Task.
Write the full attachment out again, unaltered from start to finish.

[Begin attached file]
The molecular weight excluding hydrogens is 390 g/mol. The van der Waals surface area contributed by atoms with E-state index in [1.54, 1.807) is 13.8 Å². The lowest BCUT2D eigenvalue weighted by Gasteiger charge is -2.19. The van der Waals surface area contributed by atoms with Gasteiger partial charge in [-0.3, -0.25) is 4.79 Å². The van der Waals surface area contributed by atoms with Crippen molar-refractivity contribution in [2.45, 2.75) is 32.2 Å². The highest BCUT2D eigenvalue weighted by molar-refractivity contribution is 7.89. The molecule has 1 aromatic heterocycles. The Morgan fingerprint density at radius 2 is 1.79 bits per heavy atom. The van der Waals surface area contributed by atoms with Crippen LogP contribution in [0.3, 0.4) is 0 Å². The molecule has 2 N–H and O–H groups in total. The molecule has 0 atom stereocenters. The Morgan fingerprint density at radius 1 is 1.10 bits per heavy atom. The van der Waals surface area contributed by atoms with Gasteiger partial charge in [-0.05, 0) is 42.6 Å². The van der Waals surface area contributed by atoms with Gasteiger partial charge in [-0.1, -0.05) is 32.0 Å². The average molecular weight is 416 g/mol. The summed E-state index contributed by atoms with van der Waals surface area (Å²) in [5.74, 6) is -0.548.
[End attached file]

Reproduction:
The molecular weight excluding hydrogens is 390 g/mol. The van der Waals surface area contributed by atoms with E-state index in [1.54, 1.807) is 13.8 Å². The lowest BCUT2D eigenvalue weighted by Gasteiger charge is -2.19. The van der Waals surface area contributed by atoms with Gasteiger partial charge in [-0.3, -0.25) is 4.79 Å². The van der Waals surface area contributed by atoms with Crippen molar-refractivity contribution in [2.45, 2.75) is 32.2 Å². The highest BCUT2D eigenvalue weighted by molar-refractivity contribution is 7.89. The molecule has 1 aromatic heterocycles. The Morgan fingerprint density at radius 2 is 1.79 bits per heavy atom. The van der Waals surface area contributed by atoms with Crippen LogP contribution in [0.3, 0.4) is 0 Å². The molecule has 2 N–H and O–H groups in total. The molecule has 0 atom stereocenters. The Morgan fingerprint density at radius 1 is 1.10 bits per heavy atom. The van der Waals surface area contributed by atoms with Gasteiger partial charge in [-0.05, 0) is 42.6 Å². The van der Waals surface area contributed by atoms with Gasteiger partial charge in [-0.1, -0.05) is 32.0 Å². The average molecular weight is 416 g/mol. The summed E-state index contributed by atoms with van der Waals surface area (Å²) in [5.74, 6) is -0.548.